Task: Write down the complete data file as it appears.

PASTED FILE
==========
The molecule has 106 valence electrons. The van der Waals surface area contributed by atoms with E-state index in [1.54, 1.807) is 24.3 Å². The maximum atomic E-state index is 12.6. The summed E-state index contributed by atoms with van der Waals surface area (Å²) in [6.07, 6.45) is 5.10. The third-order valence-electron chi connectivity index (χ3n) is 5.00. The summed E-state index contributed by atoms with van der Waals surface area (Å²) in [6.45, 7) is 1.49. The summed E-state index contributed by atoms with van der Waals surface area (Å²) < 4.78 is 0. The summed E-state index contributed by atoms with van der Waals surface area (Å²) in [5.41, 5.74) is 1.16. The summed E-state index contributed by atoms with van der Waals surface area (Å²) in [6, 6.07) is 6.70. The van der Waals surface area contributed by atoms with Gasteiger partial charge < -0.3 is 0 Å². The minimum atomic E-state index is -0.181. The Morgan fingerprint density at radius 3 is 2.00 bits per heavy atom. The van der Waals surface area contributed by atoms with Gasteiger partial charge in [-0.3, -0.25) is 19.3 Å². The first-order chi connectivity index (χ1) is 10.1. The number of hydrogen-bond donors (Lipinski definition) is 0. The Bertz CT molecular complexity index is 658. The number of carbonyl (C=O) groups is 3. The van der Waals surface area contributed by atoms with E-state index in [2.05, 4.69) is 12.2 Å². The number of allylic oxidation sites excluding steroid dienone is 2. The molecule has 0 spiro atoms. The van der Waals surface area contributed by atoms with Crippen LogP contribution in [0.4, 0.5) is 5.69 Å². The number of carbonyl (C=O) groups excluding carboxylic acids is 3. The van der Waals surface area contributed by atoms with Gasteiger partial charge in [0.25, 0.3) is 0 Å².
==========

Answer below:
The molecule has 106 valence electrons. The van der Waals surface area contributed by atoms with E-state index in [1.54, 1.807) is 24.3 Å². The maximum atomic E-state index is 12.6. The summed E-state index contributed by atoms with van der Waals surface area (Å²) in [6.07, 6.45) is 5.10. The third-order valence-electron chi connectivity index (χ3n) is 5.00. The summed E-state index contributed by atoms with van der Waals surface area (Å²) in [6.45, 7) is 1.49. The summed E-state index contributed by atoms with van der Waals surface area (Å²) < 4.78 is 0. The summed E-state index contributed by atoms with van der Waals surface area (Å²) in [5.41, 5.74) is 1.16. The summed E-state index contributed by atoms with van der Waals surface area (Å²) in [6, 6.07) is 6.70. The van der Waals surface area contributed by atoms with Gasteiger partial charge < -0.3 is 0 Å². The minimum atomic E-state index is -0.181. The Morgan fingerprint density at radius 3 is 2.00 bits per heavy atom. The van der Waals surface area contributed by atoms with Gasteiger partial charge in [-0.3, -0.25) is 19.3 Å². The first-order chi connectivity index (χ1) is 10.1. The number of hydrogen-bond donors (Lipinski definition) is 0. The Bertz CT molecular complexity index is 658. The number of carbonyl (C=O) groups is 3. The van der Waals surface area contributed by atoms with E-state index in [2.05, 4.69) is 12.2 Å². The number of allylic oxidation sites excluding steroid dienone is 2. The molecule has 0 spiro atoms. The van der Waals surface area contributed by atoms with Crippen LogP contribution in [0.4, 0.5) is 5.69 Å². The number of carbonyl (C=O) groups excluding carboxylic acids is 3. The van der Waals surface area contributed by atoms with Gasteiger partial charge in [0.25, 0.3) is 0 Å².